New orders declined $9.6 billion to $472.9 billion. Economists had predicted a drop of 2.2 percent.
Factory orders have dropped two of the past three months.
In January, excluding transportation items, orders rose 1.3 percent, indicating the decline isn't as broad as it might appear.
Transportation items are big-ticket purchases, including trucks, trains, ships and planes. A pullback in those items isn't always indicative of a general decline. In addition, the price of these items makes the category unduly influential over the rest of the data.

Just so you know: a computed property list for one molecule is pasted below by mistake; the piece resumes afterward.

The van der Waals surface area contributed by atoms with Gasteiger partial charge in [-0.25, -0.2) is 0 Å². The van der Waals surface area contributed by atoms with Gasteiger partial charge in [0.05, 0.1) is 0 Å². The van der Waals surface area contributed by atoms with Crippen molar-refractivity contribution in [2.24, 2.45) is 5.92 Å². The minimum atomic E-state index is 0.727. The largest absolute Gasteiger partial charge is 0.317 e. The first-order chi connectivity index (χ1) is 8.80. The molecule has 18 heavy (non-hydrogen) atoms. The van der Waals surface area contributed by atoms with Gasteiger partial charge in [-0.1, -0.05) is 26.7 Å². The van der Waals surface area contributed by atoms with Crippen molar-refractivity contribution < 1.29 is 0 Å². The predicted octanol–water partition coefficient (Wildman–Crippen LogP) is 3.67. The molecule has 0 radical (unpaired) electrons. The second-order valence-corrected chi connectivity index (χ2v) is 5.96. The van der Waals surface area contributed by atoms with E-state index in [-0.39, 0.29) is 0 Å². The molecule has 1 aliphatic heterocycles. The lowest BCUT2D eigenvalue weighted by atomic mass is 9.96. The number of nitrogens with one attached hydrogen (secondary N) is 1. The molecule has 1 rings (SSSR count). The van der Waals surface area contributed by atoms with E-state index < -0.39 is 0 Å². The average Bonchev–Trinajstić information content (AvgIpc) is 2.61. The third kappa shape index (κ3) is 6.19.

New orders for transportation items, down three of the past four months, fell 19.8 percent in January, a $14.8 billion decline to $59.6 billion.
The Census Bureau News said factory inventories, up for the second consecutive month, rose 0.5 percent or $3.2 billion to $618.4 billion.
Inventories of durable goods, up for 15 of the past 16 months, rose 0.2 percent to $375 billion. Inventories of non-durable goods, which are goods not expected to last for three years, rose 1 percent to $243.4 billion.
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